I was recently stupid enough to try to enter Ukraine without a visa. Read the first part of the story here.
There was already a small crowd clustered around the entrance to the Ukrainian embassy in Chisinau when I arrived, well before the 9am opening time. Three old ladies in long skirts and flowered headscarves gripped the bars of the locked gate, middle-aged men and women held passports in gloved hands. More people arrived, asked questions of the others in Russian, received a shake of the head in reply. The cold seemed to intensify as we waited, the group slowly expanding to include a young couple, a mother and her toddler son, a well-dressed woman in her thirties.
Finally the guard’s boots sounded along the concrete path behind the iron double gate. He pulled out keys and unlocked the doors, but didn’t stand back to let us pass as I’d expected, but rather started reading names from a photocopied list. About twelve people, half the group, were allowed through; my name was not called. The guard started to pull the gate closed, to a chorus of complaints. I pulled out my passport and made my way to the front of the group, waiting for a pause in the arguments to show it to the guard.
“Ah, you’re from New Zealand?” He said in English, gesturing for me to pass through. He locked the gates behind me and followed me down the path into the now-crowded office, where he sat at a desk and pulled out a ledger book to record everyone’s details. I was last; he disappeared into a back room and came back with an application form in English.
“Fill this out then go to window number one,” he told me. There was no one behind window one, or two, or three for that matter, but eventually staff arrived and paperwork started being processed. Slowly.
I finally made it to window one after about an hour, and found that the smartly-dressed clerk behind the desk spoke English. I didn’t like what he had to say, though.
“You’re travelling for tourism?” He asked, looking at the box I’d ticked to indicate my reason for visiting Ukraine.
“Where’s your tourist voucher?”
I’d been told not to bring anything except my passport and some money with me to the embassy, and I’d double-checked that I didn’t need an invitation letter. So what was this voucher?
“Travelling for tourism means you’ve booked a tour, with a guide. They should give you a voucher.”
“But I’m just going to travel around independently.”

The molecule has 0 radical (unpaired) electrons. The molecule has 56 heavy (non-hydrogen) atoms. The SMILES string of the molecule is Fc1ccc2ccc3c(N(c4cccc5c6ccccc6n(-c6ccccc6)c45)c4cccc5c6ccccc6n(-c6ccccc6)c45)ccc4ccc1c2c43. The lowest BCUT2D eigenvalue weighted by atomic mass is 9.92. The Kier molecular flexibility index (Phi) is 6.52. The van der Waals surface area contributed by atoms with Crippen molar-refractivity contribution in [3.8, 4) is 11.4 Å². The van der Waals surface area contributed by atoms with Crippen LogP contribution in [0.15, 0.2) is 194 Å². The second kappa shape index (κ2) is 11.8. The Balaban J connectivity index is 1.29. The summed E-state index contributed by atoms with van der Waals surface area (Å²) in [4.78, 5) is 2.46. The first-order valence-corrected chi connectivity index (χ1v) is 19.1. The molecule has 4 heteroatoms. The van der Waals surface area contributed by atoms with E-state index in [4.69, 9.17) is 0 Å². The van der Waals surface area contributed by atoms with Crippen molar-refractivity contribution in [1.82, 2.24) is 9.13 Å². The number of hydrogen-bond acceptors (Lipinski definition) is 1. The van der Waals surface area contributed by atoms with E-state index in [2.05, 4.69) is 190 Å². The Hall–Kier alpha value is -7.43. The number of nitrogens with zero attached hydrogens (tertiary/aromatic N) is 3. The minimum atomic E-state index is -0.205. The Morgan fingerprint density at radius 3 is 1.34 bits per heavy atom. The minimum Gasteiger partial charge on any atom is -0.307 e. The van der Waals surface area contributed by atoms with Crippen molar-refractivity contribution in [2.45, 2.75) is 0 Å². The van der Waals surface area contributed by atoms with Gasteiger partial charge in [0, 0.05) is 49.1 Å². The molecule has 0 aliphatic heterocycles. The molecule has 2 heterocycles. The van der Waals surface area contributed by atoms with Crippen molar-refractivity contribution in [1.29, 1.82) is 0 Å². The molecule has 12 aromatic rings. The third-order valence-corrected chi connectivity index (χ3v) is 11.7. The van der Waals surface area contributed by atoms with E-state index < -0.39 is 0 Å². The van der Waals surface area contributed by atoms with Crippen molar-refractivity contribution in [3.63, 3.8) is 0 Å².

“Ah, just change that to “private” then.”
Crisis averted. He then asked if I had a copy of my passport, and proof of travel insurance, and I passed over the documents I’d had printed two days earlier just in case. After what felt like an interminable wait, he said my visa would be ready at 3pm that same day, I just had to pay for it first.
The bank was easy to find; I followed a cluster of head-scarfed old ladies up the broken steps and into the branch. There weren’t too many people waiting to be served, but it took a full hour to get to the front of the queue. After negotiating about paying by credit card, handing over 5 lei for no apparent reason, and receiving my three receipts off the dot-matrix printer, I was good to go. I returned to the embassy, elbowed my way to the front of the queue, handed over some of the papers I’d been given.
“See you this afternoon,” said the clerk.
When I returned at 3pm, my passport was ready, complete with shiny, new, expensive visa. Now I just had to get across the border.
As it happened, my nervousness was unfounded. Unlike last time, I barely even saw the border guards: one boarded our mini bus to collect our passports and look at us intently to compare our faces to our passport photos, and our documents were passed back down the bus by the other passengers after processing. No worries at all.
Well, for me, at least. My seatmate, a Russian guy in his early twenties, was left behind at the border, perhaps to have a similar experience to mine the week before. He waved sadly as the bus pulled away, taking me, finally, into Ukraine.
Have you ever had a problem entering or leaving a country? Leave a comment below.